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Downtown power plant will close

By Tim Ruzek

Post-Bulletin, Austin MN

Austin’s downtown power plant appears headed to retirement following a vote Wednesday by its operating agency’s board of directors to withdraw from its contract by year-end 2009.

The Southern Minnesota Municipal Power Agency’s board voted 5-2 to give the agency the ability to end its contract with the city of Austin for the use of the Austin Utilities power plant along Fourth Avenue Northeast, said Dave Geschwind, chief operating office for SMMPA. It also made a similar decision for a steam plant in Fairmont, Minn.

Austin’s Northeast Plant — the city’s main powerhouse — and a generating station in Owatonna are in similar situations but weren’t up for the board’s consideration Wednesday in Waseca, Minn.

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The downtown facility is Austin’s original power plant, in service for nearly eight decades.

Although Austin Utilities owns the plant and supplies the staff to run it, the longtime contract gives SMMPA control of its operation.

Austin’s downtown generating station — along with other steam plants in SMMPA’s system — has become obsolete financially for SMMPA. It requires a comparatively long period of time to start generating electricity, and the powerhouse must be run a minimum of several days to avoid damage to equipment.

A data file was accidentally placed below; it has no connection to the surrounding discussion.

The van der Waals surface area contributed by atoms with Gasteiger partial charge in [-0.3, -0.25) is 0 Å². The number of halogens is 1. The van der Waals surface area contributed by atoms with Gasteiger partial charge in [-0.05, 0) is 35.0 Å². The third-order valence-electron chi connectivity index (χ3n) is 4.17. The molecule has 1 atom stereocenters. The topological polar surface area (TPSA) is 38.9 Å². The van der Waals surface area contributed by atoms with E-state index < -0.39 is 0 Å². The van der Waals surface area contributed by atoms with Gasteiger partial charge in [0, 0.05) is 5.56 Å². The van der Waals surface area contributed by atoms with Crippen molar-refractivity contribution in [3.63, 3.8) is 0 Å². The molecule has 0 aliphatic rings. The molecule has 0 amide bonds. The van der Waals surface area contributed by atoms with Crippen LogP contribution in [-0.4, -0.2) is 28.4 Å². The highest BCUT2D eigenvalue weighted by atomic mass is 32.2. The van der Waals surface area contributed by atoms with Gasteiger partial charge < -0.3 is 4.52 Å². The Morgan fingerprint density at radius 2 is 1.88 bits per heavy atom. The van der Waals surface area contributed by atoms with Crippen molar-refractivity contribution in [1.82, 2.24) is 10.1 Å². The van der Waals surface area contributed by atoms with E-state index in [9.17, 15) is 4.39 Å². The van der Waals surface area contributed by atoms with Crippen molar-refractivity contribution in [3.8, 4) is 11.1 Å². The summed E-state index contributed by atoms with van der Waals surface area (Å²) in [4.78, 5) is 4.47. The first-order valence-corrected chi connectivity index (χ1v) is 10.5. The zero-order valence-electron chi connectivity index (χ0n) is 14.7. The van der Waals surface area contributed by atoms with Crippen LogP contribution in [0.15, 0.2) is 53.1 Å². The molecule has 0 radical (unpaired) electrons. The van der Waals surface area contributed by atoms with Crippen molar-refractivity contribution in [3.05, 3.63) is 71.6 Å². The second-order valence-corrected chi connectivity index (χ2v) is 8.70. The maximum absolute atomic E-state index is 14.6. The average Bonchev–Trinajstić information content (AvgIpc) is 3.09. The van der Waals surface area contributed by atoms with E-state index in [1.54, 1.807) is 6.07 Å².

The downtown plant doesn’t run more than a few weeks a year, officials say.

The next step will be to formally offer officials for both plants the option to renegotiate contracts at different, more economical price structures, Geschwind said. If they decide it’s too costly to absorb extra costs to keep the plants running, SMMPA would give notices for the plants to be retired by the end of 2009, he said.

To keep the plants going, Austin and Fairmont will need to pay more or find cost-cutting options, he said.

SMMPA started a comprehensive study in 2006 to look at the cost of maintaining its plants and it found options to lower costs other than keeping the two plants, Geschwind said.

Austin Utilities general manager Jerry McCarthy said Thursday that Austin and Rochester utilities voted against the move Wednesday because there’s no plan to replace the power capacity that will be lost by retiring the plants. The decision wasn’t unexpected, he said, noting the downtown plant is old and isn’t operated much.

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"We’ve already started looking at, the last several years ... changing things around over there so we don’t have the staffing issues that we might have faced three or four years ago," McCarthy said.

Austin Utilities plans to do a routine inspection on one of the plant’s steam turbines, which, if no problems are found, could be run this year, McCarthy said. If there are problems, he said, SMMPA could give termination notice to retire the plant by summer 2009.

It could take a year or more to decide what to do with the plant, with options ranging from tearing it down to rebuilding the plant so it’s operable and can be used in another way, McCarthy said.

If the decision is to demolish the plant, he said, it would take a few years to tear it down due to the level of asbestos inside. He added that utilities likely could keep using the site because it has a viable gas turbine and substation.

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